Overlapping vs Interlocking Golf Grip

Your hands are the only part of your body that touch the golf club, so, needless to say, how you hold your club dictates your swing and stance, and to some extent, your entire game. However, it can take some time to figure the best grip for your swing style, and vice versa. 

Ultimately, if your grip doesn’t feel right or natural, it may be something you need to look at. Many golfers go their entire careers looking for the best grip technique for them, and many frequently try out new ones. While it can be difficult to change your grip, it can also be exciting and you may be surprised at how much it can influence your gameplay. 

We’re going to take a look at two key grip techniques: overlapping and interlocking. We’ll take you through how they work, their benefits and drawbacks, and which one comes out on top. 

Overlap grip 

What is it? 

The overlap golf grip takes the pinky finger on the trailing hand and places it on top of the gap between the index finger and middle finger on the lead hand (for right-handed players, the left is the lead hand). It is sometimes referred to as the Vardon grip as well, as it was made popular around the turn of the 20th century by Harry Vardon. 

This grip places the club in the fingers and is the grip most likely to be taught to beginners by golf instructors. It’s not just a grip for amateurs, however. Over the years, the grip has been popular among pro golfers, including Ben Hogan, Phil Mickelson, and Arnold Palmer.

What are the benefits? 

The overlap grip is best for those with larger hands, or for those who need better control over their grip pressure. Because your fingers aren’t interlocked, some golfers believe that you are less likely to experience blisters with this technique. This style of grip promotes unity between the hands without hindering your range of movement, enabling you to powerfully release the club. Another bonus is that many players find this grip the most comfortable. 

Interlocking grip 

The interlocking grip is formed by placing the right pinky finger between the index and middle fingers of the left hand, essentially locking the hands together. Though its less widely used than the overlapping grip, it’s used by some of the best golfers out there – including Jack Nicklaus and Tiger Woods – so there must be something in it. Some players find the grip uncomfortable as it can create friction between their fingers, so if this is the case for you, you may want to loosen your grip pressure slightly or try wearing a golfing glove. If you’re still struggling, perhaps it’s time to progress to the overlap.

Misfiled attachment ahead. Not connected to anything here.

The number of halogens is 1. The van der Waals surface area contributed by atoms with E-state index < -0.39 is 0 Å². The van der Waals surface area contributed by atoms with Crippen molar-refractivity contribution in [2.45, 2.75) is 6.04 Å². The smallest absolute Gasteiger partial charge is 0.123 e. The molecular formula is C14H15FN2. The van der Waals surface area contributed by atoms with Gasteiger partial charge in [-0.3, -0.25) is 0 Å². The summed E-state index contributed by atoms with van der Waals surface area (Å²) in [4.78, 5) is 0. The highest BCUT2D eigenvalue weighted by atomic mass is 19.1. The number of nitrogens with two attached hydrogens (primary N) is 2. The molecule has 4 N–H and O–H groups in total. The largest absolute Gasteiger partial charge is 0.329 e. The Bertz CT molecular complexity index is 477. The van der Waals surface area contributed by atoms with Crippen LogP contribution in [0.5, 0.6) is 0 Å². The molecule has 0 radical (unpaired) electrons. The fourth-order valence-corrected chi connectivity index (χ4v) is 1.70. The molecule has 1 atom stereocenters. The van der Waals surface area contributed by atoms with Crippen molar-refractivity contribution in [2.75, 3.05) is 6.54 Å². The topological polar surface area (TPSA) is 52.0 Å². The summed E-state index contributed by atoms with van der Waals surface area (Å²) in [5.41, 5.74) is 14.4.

What are the benefits? 

The interlocking grip has many benefits. First up, it’s great for players with smaller hands as it can allow you to have better control over your golf club and limits excessive wrist movement. Nicklaus said that because he has relatively small hands, the interlocking grip allowed him to achieve a better grip, and he also recommends it for those with weaker hands, as your interlocked hands mean the club is easily locked in place. That said, this technique is good for those with stronger hands too, as it allows them to keep a firm grip without a lot of tension in the hands and forearms. 

So, which is best? 

This is one of the biggest debates in golf, and, truth be told, it’s impossible to say which one truly comes out on top, because different golf grips work differently depending on the size of your hands and your upper body strength. 

A basic rule of thumb is if you’re starting out and have large hands, go for the overlap, if you’re a beginner and have small hands, go for the interlock. The main thing is to develop a grip that allows your hands to sit naturally on the club so that you practice the same grip every time. As your swing technique develops, and you start to notice your strengths – and weaknesses – you can start thinking about which grip best suits your golfing style. 

Switching grips 

If you want to try a new grip technique after sticking with the same one for years, then go for it. There’s no harm in trying a new grip, though you may find it takes a while to get used to, and it can seem difficult at first. However, in the long run, switching your grip could improve your overall performance. 

That said, if you’re thinking more about switching between grips regularly, for example, using the overlap one day and the interlock the next, then this isn’t such a great idea. Try to stick with one grip and work on it regularly to build up muscle memory so that it begins to feel entirely natural. If you switch regularly between two, your hands won’t get used to a particular grip and your gameplay will lack consistency. 

Golf grip aids 

A golf grip trainer attachment such as the  SKLZ Golf Grip is a simple way to train your hands to sit naturally in your chosen grip position. Don’t be disheartened if it feels strange at first – it will take some time to build up strength and muscle memory in your fingers so that the grip feels comfortable and natural. 

Conclusion 

Your grip is essential for maintaining control of your club, and it can influence everything, from your stance to your swing. Grip technique is a subjective matter and depends largely on which feels more comfortable to you, as well as your hand size, grip pressure, and hand strength. It can take a while to figure out which technique is best for you, so feel free to try both at first. Once you’ve got a feel for each, pick one to work on in the long-term so that you develop muscle memory, which will eventually make the grip feel entirely natural. 

 

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